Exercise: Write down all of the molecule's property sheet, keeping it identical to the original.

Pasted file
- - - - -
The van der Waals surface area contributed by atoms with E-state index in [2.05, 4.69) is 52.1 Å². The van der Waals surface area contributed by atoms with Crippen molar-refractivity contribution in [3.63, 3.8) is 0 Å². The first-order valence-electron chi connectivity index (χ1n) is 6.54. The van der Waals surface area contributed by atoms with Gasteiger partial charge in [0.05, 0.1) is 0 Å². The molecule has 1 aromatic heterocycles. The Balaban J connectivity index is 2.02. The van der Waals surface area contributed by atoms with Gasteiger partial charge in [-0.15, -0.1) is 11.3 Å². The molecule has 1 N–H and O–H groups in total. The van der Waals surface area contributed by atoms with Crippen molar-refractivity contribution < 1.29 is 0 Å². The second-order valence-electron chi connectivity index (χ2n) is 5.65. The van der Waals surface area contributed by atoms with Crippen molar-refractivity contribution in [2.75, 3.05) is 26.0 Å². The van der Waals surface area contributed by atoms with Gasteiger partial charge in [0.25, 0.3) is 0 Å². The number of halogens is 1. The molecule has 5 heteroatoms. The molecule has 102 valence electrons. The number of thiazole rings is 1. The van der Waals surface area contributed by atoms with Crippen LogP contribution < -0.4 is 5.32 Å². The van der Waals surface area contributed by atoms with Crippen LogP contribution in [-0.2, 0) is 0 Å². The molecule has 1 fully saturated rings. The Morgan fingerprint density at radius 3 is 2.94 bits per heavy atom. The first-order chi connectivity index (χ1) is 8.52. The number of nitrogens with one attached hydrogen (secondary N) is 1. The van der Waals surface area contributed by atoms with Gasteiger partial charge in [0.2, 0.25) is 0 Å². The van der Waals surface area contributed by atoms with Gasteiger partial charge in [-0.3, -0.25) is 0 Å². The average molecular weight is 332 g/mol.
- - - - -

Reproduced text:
The van der Waals surface area contributed by atoms with E-state index in [2.05, 4.69) is 52.1 Å². The van der Waals surface area contributed by atoms with Crippen molar-refractivity contribution in [3.63, 3.8) is 0 Å². The first-order valence-electron chi connectivity index (χ1n) is 6.54. The van der Waals surface area contributed by atoms with Gasteiger partial charge in [0.05, 0.1) is 0 Å². The molecule has 1 aromatic heterocycles. The Balaban J connectivity index is 2.02. The van der Waals surface area contributed by atoms with Gasteiger partial charge in [-0.15, -0.1) is 11.3 Å². The molecule has 1 N–H and O–H groups in total. The van der Waals surface area contributed by atoms with Crippen molar-refractivity contribution < 1.29 is 0 Å². The second-order valence-electron chi connectivity index (χ2n) is 5.65. The van der Waals surface area contributed by atoms with Crippen molar-refractivity contribution in [2.75, 3.05) is 26.0 Å². The van der Waals surface area contributed by atoms with Gasteiger partial charge in [0.25, 0.3) is 0 Å². The number of halogens is 1. The molecule has 5 heteroatoms. The molecule has 102 valence electrons. The number of thiazole rings is 1. The van der Waals surface area contributed by atoms with Crippen LogP contribution < -0.4 is 5.32 Å². The van der Waals surface area contributed by atoms with Crippen LogP contribution in [-0.2, 0) is 0 Å². The molecule has 1 fully saturated rings. The Morgan fingerprint density at radius 3 is 2.94 bits per heavy atom. The first-order chi connectivity index (χ1) is 8.52. The number of nitrogens with one attached hydrogen (secondary N) is 1. The van der Waals surface area contributed by atoms with Gasteiger partial charge in [0.2, 0.25) is 0 Å². The van der Waals surface area contributed by atoms with Gasteiger partial charge in [-0.3, -0.25) is 0 Å². The average molecular weight is 332 g/mol.